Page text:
Delegates mingling at the NSRN 2012 Conference in London.

Delegates mingling at the NSRN 2012 Conference in London.

See the conference page for further details and registration form.

We hope to see many of you there!

Recruiting New Members to join the NSRN blog Editorial Team

Do you enjoy reading posts on the NSRN blog Nonreligion and Secularity?
Do you have a keen interest in nonreligion and secularity research?
Would you like to join the blog’s editorial team?

We are currently looking to expand and are seeking enthusiastic people to join Nonreligion and Secularity’s editorial team.

As well as helping to build upon the initial success of the blog, new team members will have the opportunity to play a dynamic role in the blog’s ongoing development and its vision for the future.

Visit the blog for more details and application information

Postdoc: Studying New Atheism at Uppsala University

The Faculty of Theology at Uppsala University wishes to appoint a Postdoctoral fellow studying New Atheism for a period of two years, beginning as soon as possible and April 1, 2014 at the latest. Application is due on January 15, 2014.The Faculty is looking for a project with a critical scientific focus on New Atheism/contemporary atheistic positions or groups. What characterizes the phenomenon in question? What historical roots does it have? How does it relate to earlier forms of atheism and critique of religion? What understanding of religion and which ideological assumptions does it presuppose? Towards which forms of religions and ideologies is the atheistic criticism directed? What are the arguments for atheism and against religion, and what weight should be awarded to these arguments? How does the phenomenon relate to the contemporary criticism of secularization theses and secularism? What normative grounds and political ambitions does it have? What role does the phenomenon play in today’s society and politics?



Event: Church Growth and Decline in a Global City: London, 1980 to the Present

Church Growth and Decline in a Global City: London, 1980 to the Present
A Colloquium organised by the Centre for Church Growth Research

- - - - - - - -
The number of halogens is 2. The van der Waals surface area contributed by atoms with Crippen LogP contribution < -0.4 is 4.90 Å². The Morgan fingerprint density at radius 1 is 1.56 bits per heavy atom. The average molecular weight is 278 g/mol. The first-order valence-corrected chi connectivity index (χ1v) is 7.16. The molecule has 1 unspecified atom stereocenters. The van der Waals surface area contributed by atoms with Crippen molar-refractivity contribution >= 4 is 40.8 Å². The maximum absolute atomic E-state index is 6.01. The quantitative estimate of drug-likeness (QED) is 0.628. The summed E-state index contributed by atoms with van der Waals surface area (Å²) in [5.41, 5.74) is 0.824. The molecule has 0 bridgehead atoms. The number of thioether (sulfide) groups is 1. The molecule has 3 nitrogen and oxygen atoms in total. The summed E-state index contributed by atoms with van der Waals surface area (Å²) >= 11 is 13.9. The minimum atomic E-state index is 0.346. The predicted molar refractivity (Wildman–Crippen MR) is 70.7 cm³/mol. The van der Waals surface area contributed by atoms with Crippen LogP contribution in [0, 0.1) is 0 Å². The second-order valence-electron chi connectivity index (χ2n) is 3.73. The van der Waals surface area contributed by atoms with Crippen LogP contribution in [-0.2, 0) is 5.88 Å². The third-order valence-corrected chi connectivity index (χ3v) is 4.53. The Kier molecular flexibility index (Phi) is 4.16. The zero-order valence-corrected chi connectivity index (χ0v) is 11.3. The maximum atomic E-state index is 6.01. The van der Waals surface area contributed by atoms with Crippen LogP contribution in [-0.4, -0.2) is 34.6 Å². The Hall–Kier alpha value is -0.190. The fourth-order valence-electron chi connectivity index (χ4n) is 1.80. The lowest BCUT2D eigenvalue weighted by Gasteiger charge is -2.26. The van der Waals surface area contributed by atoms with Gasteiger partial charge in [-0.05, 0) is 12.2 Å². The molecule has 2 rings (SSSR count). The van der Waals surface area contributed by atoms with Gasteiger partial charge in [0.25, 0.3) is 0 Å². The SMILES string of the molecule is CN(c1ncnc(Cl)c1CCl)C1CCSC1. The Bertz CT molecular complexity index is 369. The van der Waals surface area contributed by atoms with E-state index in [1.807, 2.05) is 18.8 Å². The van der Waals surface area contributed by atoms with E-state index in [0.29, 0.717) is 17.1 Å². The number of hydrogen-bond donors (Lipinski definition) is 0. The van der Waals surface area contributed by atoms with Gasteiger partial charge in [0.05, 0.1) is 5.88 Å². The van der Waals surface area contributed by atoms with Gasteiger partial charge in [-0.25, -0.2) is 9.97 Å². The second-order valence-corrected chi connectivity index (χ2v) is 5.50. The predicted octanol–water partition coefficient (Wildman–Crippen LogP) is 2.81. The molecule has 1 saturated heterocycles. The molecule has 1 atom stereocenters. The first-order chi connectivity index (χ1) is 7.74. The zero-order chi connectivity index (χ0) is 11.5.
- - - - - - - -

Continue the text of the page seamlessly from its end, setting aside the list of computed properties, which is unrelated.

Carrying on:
Cranmer Hall, St Johns College, Durham University and
by the Institute of Historical Research, University of London
Date: 2 May 2014, 10 am to 4 pm
Venue: Room 349 Senate House, University of London
Cost: £50 (£35 for post- and under-graduate students)
Speakers include:
Professor David Martin (LSE)
Professor John Wolffe (Open University)
Dr Peter Brierley (Brierley Consulting)
Dr Lois Lee (University College, London)
Dr Alana Harris (Lincoln College, Oxford)
Dr Andrew Rogers (University of Roehampton)
Rev Dr Babatunde Adedibu (RCCG)
For detailed information and to book a place, visit:

CFP: BSA Annual Conference 2014: Changing Society

BSA Annual Conference 2014: 
Changing Society
Sociology of Religion Stream
Keynote Plenary: Professor Adam Dinham
Adam Dinham is director of the Faiths and Civil Society Unit at Goldsmiths, University of London, where he is Professor of Faith & Public Policy. He is policy advisor to a number of faith-based agencies and policy bodies, including the Faith Based Regeneration Network and the CoExistence Trust in the House of Lords, and has advised central government on issues of public faith. Professor Dinham’s recent publication Faith and Social Capital After the Debt Crisis (2012) examines the impact of viewing faiths as social capital, exploring whether faith can help rebalance society by drawing communities together.
Call for Papers
The role of religion in social change has been one of the key questions in sociology ever since Weber’s The Protestant Ethic and the Spirit of Capitalism. What role is religion currently playing in producing change in contemporary society? And how are religious individuals, communities and institutions responding to recent changes in society? What might such responses suggest about the future of religion in the public sphere? How might this reconfigure the religious/secular divide? This event will encourage discussion of the particular religious contributions, and responses, to a changing society.
We invite papers on topics that may include (but are not limited to) the following:
·       Relationship between religious and secular institutions
·       Religion in the public square
·       Evolving role and status of religious organisations
·       Faith communities and social action
·       Religion and welfare
·       Religion and politics
·       Religion and education
·       Religion and technology
·       Theoretical perspectives on religion and social change
How to submit
All paper abstracts and proposals for other events can be submitted online at:
The deadline for submission of abstracts is 18 October 2013.
For further information contact the Sociology of Religion stream coordinators
Jo McKenzie   E:
Titus Hjelm   E:
Alternatively, contact the BSA Events Team   E: